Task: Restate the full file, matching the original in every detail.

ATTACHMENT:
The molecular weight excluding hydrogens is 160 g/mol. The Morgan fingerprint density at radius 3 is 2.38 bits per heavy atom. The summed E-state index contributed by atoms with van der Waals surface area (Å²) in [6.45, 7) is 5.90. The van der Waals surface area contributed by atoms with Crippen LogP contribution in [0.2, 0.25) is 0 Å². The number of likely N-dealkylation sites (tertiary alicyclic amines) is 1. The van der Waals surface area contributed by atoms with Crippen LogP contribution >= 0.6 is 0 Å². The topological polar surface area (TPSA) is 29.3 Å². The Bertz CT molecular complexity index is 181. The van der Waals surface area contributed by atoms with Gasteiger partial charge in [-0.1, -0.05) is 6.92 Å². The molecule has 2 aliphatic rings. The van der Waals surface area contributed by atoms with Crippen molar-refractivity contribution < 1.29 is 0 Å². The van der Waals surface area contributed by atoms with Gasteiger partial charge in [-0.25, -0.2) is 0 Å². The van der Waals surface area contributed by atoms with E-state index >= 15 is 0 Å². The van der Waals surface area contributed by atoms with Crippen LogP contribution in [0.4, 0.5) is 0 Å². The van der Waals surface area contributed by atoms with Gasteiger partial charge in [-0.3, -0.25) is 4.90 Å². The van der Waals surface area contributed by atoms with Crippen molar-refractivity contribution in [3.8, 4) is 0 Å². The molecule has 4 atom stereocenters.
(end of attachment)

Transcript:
The molecular weight excluding hydrogens is 160 g/mol. The Morgan fingerprint density at radius 3 is 2.38 bits per heavy atom. The summed E-state index contributed by atoms with van der Waals surface area (Å²) in [6.45, 7) is 5.90. The van der Waals surface area contributed by atoms with Crippen LogP contribution in [0.2, 0.25) is 0 Å². The number of likely N-dealkylation sites (tertiary alicyclic amines) is 1. The van der Waals surface area contributed by atoms with Crippen LogP contribution >= 0.6 is 0 Å². The topological polar surface area (TPSA) is 29.3 Å². The Bertz CT molecular complexity index is 181. The van der Waals surface area contributed by atoms with Gasteiger partial charge in [-0.1, -0.05) is 6.92 Å². The molecule has 2 aliphatic rings. The van der Waals surface area contributed by atoms with Crippen molar-refractivity contribution < 1.29 is 0 Å². The van der Waals surface area contributed by atoms with Gasteiger partial charge in [-0.25, -0.2) is 0 Å². The van der Waals surface area contributed by atoms with E-state index >= 15 is 0 Å². The van der Waals surface area contributed by atoms with Crippen LogP contribution in [0.4, 0.5) is 0 Å². The van der Waals surface area contributed by atoms with Gasteiger partial charge in [-0.3, -0.25) is 4.90 Å². The van der Waals surface area contributed by atoms with Crippen molar-refractivity contribution in [3.8, 4) is 0 Å². The molecule has 4 atom stereocenters.